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Re: A simple guy with a simple problem
- From: Sean McGrath <firstname.lastname@example.org>
- To: Joe English <email@example.com>, firstname.lastname@example.org
- Date: Thu, 15 Mar 2001 19:25:30 +0000
At 09:58 AM 3/15/01 -0800, Joe English wrote:
>Sean McGrath wrote:
> > I am stunned at the number of people who have suggested
> > lexical processing to solve this problem. [...]
>Well, the problem was incompletely specified.
>(This goes without saying of course: the problem
>is *always* incompletely specified).
>If "change 'STUFF' to 'stuff'" refers to the transfer
>syntax, then lexical processing is the correct solution.
>If it refers to the Infoset, then infoset processing
>is the correct solution. Bob needs to take this
>up with his manager to clarify the requirements.
transfer syntax? infoset? All Bobs manager knows
is that valid XML comes in, some local processing
should happen and then XML should go out. Thats
all the contracts say:-)
> > To those who suggested using SAX, I suggest you fire
> > up your text editor and try it yourself. As a service
> > to the XML community, I suggest you then report
> > back with what you discovered.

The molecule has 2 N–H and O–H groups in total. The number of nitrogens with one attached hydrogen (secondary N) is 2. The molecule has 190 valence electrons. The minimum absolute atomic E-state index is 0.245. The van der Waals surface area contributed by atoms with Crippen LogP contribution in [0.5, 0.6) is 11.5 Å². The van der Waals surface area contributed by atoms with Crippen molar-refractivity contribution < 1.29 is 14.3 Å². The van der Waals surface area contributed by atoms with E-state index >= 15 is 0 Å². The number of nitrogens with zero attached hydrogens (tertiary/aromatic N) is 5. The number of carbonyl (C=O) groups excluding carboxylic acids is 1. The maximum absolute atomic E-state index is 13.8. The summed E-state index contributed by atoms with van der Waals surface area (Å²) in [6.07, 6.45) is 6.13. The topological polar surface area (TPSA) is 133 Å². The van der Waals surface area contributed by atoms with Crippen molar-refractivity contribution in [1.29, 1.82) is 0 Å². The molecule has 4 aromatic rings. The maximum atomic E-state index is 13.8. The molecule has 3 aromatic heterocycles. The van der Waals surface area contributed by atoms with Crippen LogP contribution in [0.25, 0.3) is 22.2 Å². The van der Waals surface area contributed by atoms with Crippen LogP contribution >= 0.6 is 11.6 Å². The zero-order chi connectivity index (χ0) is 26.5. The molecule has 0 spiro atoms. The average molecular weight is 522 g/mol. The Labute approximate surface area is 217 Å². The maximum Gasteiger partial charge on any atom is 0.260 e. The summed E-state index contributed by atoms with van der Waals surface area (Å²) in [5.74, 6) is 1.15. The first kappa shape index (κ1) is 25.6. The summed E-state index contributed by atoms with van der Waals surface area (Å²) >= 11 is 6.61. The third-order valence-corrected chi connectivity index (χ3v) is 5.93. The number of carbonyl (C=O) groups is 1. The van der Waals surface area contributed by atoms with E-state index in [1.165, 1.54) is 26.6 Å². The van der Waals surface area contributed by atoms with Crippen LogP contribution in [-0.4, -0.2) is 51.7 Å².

>OK; what do you expect that we'll discover?
I expect to discover that certain interesting things
have happened to the output document:
The internal document type declaration
presence or absence of defaulted attributes depending
on whether or not the parser underlying SAX processes
the external subset
The prolog PI may have walked
The CDATA sections may have walked
And so on.
As I said in a reply to Martin von Loewis, it boils down
to the issue of "sameness" of the output XML in the
parts that should be unaffected by the (admittedly
under-specified! STUFF processing).
I worry about this sort of thing and I guess I'm interested
in discovering the extent to which people have
thought about this and solved it, or thought about
it and ignored it or perhaps not thought about it and
are getting worried.
I come from a long line of worriers. I also come from
a long line of SGML heads who know the sort
of fun and games that can happen in downstream
processing of markup filtered through a "logical"
infoset produced by parsing. (I cut my teeth with
your very own COST system).
I have learned the hard way that insisting on
round-trippable XML/SGML as a base notation
for interchange pays dividends. My enthusiasm
for the SML work was in large part down
to a recognition in this ground that round-trippability